Collective actions are actions taken by members of a group to further common interests. Collective action theory can be used to explain the (under-)provision of public goods to solve population health problems
Carlsson (2000) 
Generally, collective action is defined as "actions taken by members of a group to further their common interest" (Bogdanor, 1987, p. 113). This definition, however, narrows the possible appearances of the phenomenon. People can act jointly without common interests, and they can definitely pursue common enterprises outside the realms of formal organizations. Even if we accept the definition, it can be asked whether compatible or complementary interests could also be regarded as "common." We might also contemplate on what the concept of a "group" really means. Thus, the phenomenon collective action is not a unitary concept. This is captured in Figure 1. The matrix illustrates the relation between formal coordination of actors and the extent to which their interests are common.
ODI (Overseas Development Institute) 
Theories of Collective Action
A brief history
Theories of collective action have been puzzled over for centuries. Aristotle himself highlighted the famous ‘Tragedy of the Commons’ when he observed, ‘What is common to the greatest number has the least care bestowed on it’. Today, it is sociologists and economists who have adopted the subject as their own.
In sociology, it was the ‘Group Theorists’ led by Arthur Bentley, who dominated the field at the beginning of the 20th Century (Richardson 1993). Group Theory asserts that where individuals have a common purpose and will benefit from cooperation, a group will form to cooperate for the common good. In the 1960s, this was turned on its head by Mancur Olson’s seminal work, ‘The Logic of Collective Action’ (Olson 1965). His model of the ‘rational’ individual calls into question our willingness to cooperate. Olson suggests that where we believe we can receive the benefits of cooperation without contributing to the cost, we will free-ride and leave the cooperation to others. Most recently, theorists such as Schlozman (1995) have occupied the middle ground. They suggest that we are often motivated to act collectively by our emotions or passion for a cause and that Olson’s definition of rationality is too thin.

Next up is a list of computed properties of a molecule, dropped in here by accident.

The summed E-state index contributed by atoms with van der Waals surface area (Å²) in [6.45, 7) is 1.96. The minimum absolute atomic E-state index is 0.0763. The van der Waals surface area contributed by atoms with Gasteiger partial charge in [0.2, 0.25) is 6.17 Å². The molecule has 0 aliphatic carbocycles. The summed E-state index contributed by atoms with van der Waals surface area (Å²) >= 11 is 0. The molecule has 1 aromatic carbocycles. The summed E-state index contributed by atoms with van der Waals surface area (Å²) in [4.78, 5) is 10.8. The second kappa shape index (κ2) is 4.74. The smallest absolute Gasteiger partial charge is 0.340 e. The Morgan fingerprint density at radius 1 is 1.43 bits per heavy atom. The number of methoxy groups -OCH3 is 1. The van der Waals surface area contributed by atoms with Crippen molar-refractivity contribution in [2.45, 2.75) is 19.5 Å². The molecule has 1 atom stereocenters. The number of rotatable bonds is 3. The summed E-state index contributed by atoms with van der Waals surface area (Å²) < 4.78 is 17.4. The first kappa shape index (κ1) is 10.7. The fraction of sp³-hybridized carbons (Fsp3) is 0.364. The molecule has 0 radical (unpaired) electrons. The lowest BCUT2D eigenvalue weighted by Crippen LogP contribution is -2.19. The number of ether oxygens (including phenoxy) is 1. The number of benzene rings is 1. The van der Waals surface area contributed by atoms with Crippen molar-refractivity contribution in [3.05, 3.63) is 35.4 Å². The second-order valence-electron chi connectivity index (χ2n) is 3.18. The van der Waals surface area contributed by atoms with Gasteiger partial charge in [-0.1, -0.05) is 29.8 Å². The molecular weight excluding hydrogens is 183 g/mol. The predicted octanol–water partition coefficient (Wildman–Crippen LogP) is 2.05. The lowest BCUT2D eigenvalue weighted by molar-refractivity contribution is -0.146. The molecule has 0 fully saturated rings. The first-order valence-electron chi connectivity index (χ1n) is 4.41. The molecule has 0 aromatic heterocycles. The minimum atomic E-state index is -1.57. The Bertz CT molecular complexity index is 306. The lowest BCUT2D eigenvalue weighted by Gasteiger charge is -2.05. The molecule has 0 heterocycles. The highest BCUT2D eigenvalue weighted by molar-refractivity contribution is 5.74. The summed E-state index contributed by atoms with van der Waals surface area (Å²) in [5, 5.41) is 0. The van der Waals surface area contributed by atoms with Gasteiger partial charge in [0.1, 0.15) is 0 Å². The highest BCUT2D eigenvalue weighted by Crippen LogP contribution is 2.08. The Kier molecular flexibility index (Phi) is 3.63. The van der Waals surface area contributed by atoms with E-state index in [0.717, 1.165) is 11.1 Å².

In economics, the study of collective action focuses on public goods, common resources and club goods. To some extent, these areas all overlap and can be definitionally hard to separate but the contribution to our understanding of cooperation has been immense. The literature begins with Paul Samuelson’s formal identification of the public goods problem (Samuelson 1947). It continues today with a burgeoning literature on global public goods, prompted by an increasingly ‘globalised’ world with global problems." (p.8)
DIE (German Development Institute) 
Economic theory uses the term collective action to analyse how actors work together in groups in order to achieve common objectives and what problems might impede collaboration (Olson 1965). Collective action theory is used to explain the (under-) provision of public goods and has been extended beyond the nation-state to global collective action and the provision of GPGs (Sandler 2004). This paper will mostly refer to international cooperation and global collective action interchangeably.
Cato Institute 
Language matters. Calling something a “public health problem” suggests that it is different from a personal health problem in ways that demand collective action. And while it doesn’t strictly follow, either in principle or historically, that “collective action” must be state action, that distinction is easily elided in the face of a “public health crisis.”
'Collective action' has been linked to global health problems: "Solving international collective action problems—like tackling pandemics, developing new technologies to control neglected diseases, or strengthening the governance and stewardship of global health systems—is essential for achieving the health-related Sustainable Development Goals (SDGs)."
- Hoffman SJ, Caleo GM, Daulaire N, Elbe S, Matsoso P, Mossialos E, Rizvi Z, Røttingen JA. Strategies for achieving global collective action on antimicrobial resistance. Bulletin of the World Health Organization. 2015; 93: 867-76.
- Lubell, M., Vedlitz, A., Zahran, S., & Alston, L. T. (2006). Collective action, environmental activism, and air quality policy. Political Research Quarterly, 59(1), 149-160. doi:http://dx.doi.org/10.1177/106591290605900113
 Carlsson, L. (2000). Policy networks as collective action. Policy Studies Journal, 28(3), 502-520. doi:http://dx.doi.org/10.1111/j.1541-0072.2000.tb02045.x